Captain John Wilson enlisted in the Irish Volunteers in August 1917, at the time of Thomas Ashe’s hunger strike.
He served in C Coy 4th Battalion under Captain J. V. Joyce and was arrested under the Defence of the Realm Act (‘DORA’) in 1918, spending some time in prison. The family story is that this was for hanging up the tri-colour on a lamp post.
After a short stint in 3 Coy Engineers, he joined the Active Service Unit in December 1920. We believe he took part in the battle of Brunswick Street as well as the ambushes on Ormond Quay, Bachelor’s Walk & Wexford Street.
He was transferred to the Squad on 1 May 1921 and, with Jim Harpur, was arrested by the notorious RIC man Eugene Igoe, before they managed to talk their way out. He also took part in the capture of an armoured car at the abattoir on the North Circular Road later on that month.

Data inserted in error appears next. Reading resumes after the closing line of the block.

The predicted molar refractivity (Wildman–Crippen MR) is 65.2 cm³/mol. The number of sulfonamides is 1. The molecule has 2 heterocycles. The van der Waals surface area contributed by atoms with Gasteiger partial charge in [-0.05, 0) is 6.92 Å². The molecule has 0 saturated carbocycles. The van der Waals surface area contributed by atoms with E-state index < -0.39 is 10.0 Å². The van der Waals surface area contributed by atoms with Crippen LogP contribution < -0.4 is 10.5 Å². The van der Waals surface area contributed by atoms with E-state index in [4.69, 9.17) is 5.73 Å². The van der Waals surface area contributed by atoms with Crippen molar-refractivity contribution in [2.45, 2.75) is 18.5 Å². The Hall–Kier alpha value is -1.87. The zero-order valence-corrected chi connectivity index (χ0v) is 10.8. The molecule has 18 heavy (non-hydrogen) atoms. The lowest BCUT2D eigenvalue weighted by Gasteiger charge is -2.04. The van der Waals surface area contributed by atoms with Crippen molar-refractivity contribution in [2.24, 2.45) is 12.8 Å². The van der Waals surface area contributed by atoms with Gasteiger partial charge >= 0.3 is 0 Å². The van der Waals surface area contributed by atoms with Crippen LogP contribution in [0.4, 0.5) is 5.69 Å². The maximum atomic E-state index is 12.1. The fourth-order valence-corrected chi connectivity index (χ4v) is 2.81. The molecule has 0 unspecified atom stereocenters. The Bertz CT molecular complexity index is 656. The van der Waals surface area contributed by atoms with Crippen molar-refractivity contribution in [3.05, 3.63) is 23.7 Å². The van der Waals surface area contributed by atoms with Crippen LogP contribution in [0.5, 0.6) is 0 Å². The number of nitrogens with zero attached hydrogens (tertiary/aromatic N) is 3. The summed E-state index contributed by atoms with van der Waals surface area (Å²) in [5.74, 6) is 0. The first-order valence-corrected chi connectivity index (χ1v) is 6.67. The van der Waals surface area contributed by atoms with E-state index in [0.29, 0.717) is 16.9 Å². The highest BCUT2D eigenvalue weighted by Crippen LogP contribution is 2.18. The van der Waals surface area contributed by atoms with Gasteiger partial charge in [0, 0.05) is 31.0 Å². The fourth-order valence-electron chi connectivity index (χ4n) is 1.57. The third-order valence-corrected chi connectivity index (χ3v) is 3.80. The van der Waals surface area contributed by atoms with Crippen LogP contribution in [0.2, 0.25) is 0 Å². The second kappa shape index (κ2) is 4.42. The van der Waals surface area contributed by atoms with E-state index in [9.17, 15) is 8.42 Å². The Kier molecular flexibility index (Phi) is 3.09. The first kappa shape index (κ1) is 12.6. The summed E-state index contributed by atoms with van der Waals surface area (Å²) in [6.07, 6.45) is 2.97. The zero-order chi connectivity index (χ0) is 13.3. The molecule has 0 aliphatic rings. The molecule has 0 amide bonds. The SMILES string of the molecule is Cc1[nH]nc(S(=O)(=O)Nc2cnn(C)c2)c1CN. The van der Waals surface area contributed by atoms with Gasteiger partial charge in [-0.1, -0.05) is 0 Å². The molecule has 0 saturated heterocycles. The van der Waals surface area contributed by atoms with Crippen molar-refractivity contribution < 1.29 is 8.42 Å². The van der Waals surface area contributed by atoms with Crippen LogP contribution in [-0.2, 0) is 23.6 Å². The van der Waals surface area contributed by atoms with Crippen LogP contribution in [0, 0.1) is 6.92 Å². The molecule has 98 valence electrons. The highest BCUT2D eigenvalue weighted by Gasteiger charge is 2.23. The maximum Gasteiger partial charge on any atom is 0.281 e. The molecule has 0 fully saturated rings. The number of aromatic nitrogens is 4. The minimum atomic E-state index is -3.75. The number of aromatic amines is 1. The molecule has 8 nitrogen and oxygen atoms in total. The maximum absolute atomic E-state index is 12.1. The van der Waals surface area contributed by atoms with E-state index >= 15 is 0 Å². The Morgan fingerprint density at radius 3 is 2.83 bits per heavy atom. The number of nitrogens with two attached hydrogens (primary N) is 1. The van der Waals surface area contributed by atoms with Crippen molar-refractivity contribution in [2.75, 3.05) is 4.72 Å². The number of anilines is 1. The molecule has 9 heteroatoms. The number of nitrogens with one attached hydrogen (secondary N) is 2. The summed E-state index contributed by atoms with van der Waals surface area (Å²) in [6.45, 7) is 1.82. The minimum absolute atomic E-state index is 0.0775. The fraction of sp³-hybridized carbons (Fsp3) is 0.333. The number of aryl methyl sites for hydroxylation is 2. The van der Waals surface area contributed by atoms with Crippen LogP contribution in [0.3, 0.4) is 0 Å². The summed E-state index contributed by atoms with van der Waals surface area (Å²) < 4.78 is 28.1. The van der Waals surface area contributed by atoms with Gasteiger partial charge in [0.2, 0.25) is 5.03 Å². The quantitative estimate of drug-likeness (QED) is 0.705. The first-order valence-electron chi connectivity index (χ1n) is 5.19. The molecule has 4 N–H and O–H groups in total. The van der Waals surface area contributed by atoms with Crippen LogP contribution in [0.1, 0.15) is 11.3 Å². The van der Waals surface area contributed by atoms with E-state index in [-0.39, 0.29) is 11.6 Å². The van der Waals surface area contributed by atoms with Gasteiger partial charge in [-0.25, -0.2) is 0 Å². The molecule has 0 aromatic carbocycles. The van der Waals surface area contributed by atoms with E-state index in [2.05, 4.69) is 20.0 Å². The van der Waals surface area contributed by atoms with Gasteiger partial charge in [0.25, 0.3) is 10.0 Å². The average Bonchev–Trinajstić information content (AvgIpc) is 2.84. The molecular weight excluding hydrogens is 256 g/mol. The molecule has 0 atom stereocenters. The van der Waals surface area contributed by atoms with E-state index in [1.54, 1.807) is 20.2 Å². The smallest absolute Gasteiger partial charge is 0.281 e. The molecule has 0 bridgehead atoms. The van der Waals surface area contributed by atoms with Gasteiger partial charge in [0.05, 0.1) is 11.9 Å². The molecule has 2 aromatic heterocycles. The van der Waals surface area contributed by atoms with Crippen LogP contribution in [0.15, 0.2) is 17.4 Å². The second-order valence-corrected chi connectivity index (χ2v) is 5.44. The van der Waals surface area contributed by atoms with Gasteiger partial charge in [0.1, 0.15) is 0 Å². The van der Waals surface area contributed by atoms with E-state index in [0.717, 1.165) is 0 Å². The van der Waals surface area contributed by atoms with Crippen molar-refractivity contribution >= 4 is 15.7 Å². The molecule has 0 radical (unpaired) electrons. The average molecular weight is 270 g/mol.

John took part in the attack on the Custom House and was arrested there by a Temporary Cadet Sparrow. Based on a very questionable statement later made by Sparrow, John Wilson and four colleagues were caught with loaded pistols. In any event, unlike the vast majority of the Volunteers captured, he was jailed in Mountjoy and only released in January 1922.
He joined the National Army on 1 Feb 1922 with the rank of Sergeant Major and after a short period as barracks staff at Celbridge Workhouse, he was then stationed at Baldonell with 3 Coy, 1st Easterns. He was commissioned in April 1922 and promoted to Captain in July that year. He later served in Cork; and, along with Jimmy Conroy and Jim Slattery of the Squad, was with Tom Kehoe when he died. He was de-commissioned in March 1924.
In later life, John Wilson worked in the Sweepstakes and then as a supervisor for Bord na Móna (Turf Development Company). He died in July 1955. Among those at his funeral were former colleagues Vinny Byrne, Bill Stapleton, Billy Corri, Tommy Donnelly and Ned Breslin.